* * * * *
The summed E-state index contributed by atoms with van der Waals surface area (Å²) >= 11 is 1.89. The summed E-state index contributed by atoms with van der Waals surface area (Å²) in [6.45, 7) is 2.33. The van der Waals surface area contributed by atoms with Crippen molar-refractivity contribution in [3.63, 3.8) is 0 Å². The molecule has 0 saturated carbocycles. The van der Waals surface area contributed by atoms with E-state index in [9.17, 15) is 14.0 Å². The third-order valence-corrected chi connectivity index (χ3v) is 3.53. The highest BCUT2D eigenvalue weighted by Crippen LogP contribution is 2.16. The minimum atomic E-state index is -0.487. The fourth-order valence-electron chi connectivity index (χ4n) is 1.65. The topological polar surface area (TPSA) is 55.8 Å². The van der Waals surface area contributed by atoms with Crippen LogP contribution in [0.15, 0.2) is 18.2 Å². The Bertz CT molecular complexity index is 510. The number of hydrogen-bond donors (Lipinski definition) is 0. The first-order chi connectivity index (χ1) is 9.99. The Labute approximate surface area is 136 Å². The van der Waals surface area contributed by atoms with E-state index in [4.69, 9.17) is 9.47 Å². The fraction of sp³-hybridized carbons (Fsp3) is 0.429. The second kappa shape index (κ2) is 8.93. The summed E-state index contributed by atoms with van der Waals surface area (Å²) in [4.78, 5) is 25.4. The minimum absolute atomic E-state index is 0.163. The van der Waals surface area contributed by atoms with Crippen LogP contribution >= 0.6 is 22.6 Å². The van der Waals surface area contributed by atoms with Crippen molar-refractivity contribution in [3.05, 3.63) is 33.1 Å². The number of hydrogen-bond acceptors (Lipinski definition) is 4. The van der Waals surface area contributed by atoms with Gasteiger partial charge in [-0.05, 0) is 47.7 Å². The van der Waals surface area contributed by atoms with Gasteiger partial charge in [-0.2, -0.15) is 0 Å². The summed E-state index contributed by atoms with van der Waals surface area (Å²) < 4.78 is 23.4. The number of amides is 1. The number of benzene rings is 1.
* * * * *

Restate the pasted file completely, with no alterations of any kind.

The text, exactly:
The summed E-state index contributed by atoms with van der Waals surface area (Å²) >= 11 is 1.89. The summed E-state index contributed by atoms with van der Waals surface area (Å²) in [6.45, 7) is 2.33. The van der Waals surface area contributed by atoms with Crippen molar-refractivity contribution in [3.63, 3.8) is 0 Å². The molecule has 0 saturated carbocycles. The van der Waals surface area contributed by atoms with E-state index in [9.17, 15) is 14.0 Å². The third-order valence-corrected chi connectivity index (χ3v) is 3.53. The highest BCUT2D eigenvalue weighted by Crippen LogP contribution is 2.16. The minimum atomic E-state index is -0.487. The fourth-order valence-electron chi connectivity index (χ4n) is 1.65. The topological polar surface area (TPSA) is 55.8 Å². The van der Waals surface area contributed by atoms with Crippen LogP contribution in [0.15, 0.2) is 18.2 Å². The Bertz CT molecular complexity index is 510. The number of hydrogen-bond donors (Lipinski definition) is 0. The first-order chi connectivity index (χ1) is 9.99. The Labute approximate surface area is 136 Å². The van der Waals surface area contributed by atoms with E-state index in [4.69, 9.17) is 9.47 Å². The fraction of sp³-hybridized carbons (Fsp3) is 0.429. The second kappa shape index (κ2) is 8.93. The summed E-state index contributed by atoms with van der Waals surface area (Å²) in [4.78, 5) is 25.4. The minimum absolute atomic E-state index is 0.163. The van der Waals surface area contributed by atoms with Crippen LogP contribution >= 0.6 is 22.6 Å². The van der Waals surface area contributed by atoms with Crippen molar-refractivity contribution in [3.05, 3.63) is 33.1 Å². The number of hydrogen-bond acceptors (Lipinski definition) is 4. The van der Waals surface area contributed by atoms with Gasteiger partial charge in [-0.05, 0) is 47.7 Å². The van der Waals surface area contributed by atoms with Gasteiger partial charge in [-0.2, -0.15) is 0 Å². The summed E-state index contributed by atoms with van der Waals surface area (Å²) < 4.78 is 23.4. The number of amides is 1. The number of benzene rings is 1.